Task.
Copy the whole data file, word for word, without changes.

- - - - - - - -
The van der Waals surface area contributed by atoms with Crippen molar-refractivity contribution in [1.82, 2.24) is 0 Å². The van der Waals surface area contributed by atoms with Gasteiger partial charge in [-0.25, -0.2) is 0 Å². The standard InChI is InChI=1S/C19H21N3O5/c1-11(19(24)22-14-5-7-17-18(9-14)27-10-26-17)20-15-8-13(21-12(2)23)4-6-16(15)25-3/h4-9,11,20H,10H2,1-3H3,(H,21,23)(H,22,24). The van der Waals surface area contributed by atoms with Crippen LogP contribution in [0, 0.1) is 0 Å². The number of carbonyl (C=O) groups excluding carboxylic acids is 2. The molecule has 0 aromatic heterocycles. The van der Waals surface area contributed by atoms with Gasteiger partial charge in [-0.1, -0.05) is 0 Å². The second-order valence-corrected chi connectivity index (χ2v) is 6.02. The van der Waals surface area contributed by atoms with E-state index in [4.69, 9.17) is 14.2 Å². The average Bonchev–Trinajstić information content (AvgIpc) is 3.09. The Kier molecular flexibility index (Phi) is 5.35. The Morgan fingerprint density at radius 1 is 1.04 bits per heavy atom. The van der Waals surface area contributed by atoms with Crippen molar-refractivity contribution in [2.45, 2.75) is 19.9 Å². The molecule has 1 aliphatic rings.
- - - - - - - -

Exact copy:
The van der Waals surface area contributed by atoms with Crippen molar-refractivity contribution in [1.82, 2.24) is 0 Å². The van der Waals surface area contributed by atoms with Gasteiger partial charge in [-0.25, -0.2) is 0 Å². The standard InChI is InChI=1S/C19H21N3O5/c1-11(19(24)22-14-5-7-17-18(9-14)27-10-26-17)20-15-8-13(21-12(2)23)4-6-16(15)25-3/h4-9,11,20H,10H2,1-3H3,(H,21,23)(H,22,24). The van der Waals surface area contributed by atoms with Crippen LogP contribution in [0, 0.1) is 0 Å². The number of carbonyl (C=O) groups excluding carboxylic acids is 2. The molecule has 0 aromatic heterocycles. The van der Waals surface area contributed by atoms with Gasteiger partial charge in [-0.1, -0.05) is 0 Å². The second-order valence-corrected chi connectivity index (χ2v) is 6.02. The van der Waals surface area contributed by atoms with E-state index in [4.69, 9.17) is 14.2 Å². The average Bonchev–Trinajstić information content (AvgIpc) is 3.09. The Kier molecular flexibility index (Phi) is 5.35. The Morgan fingerprint density at radius 1 is 1.04 bits per heavy atom. The van der Waals surface area contributed by atoms with Crippen molar-refractivity contribution in [2.45, 2.75) is 19.9 Å². The molecule has 1 aliphatic rings.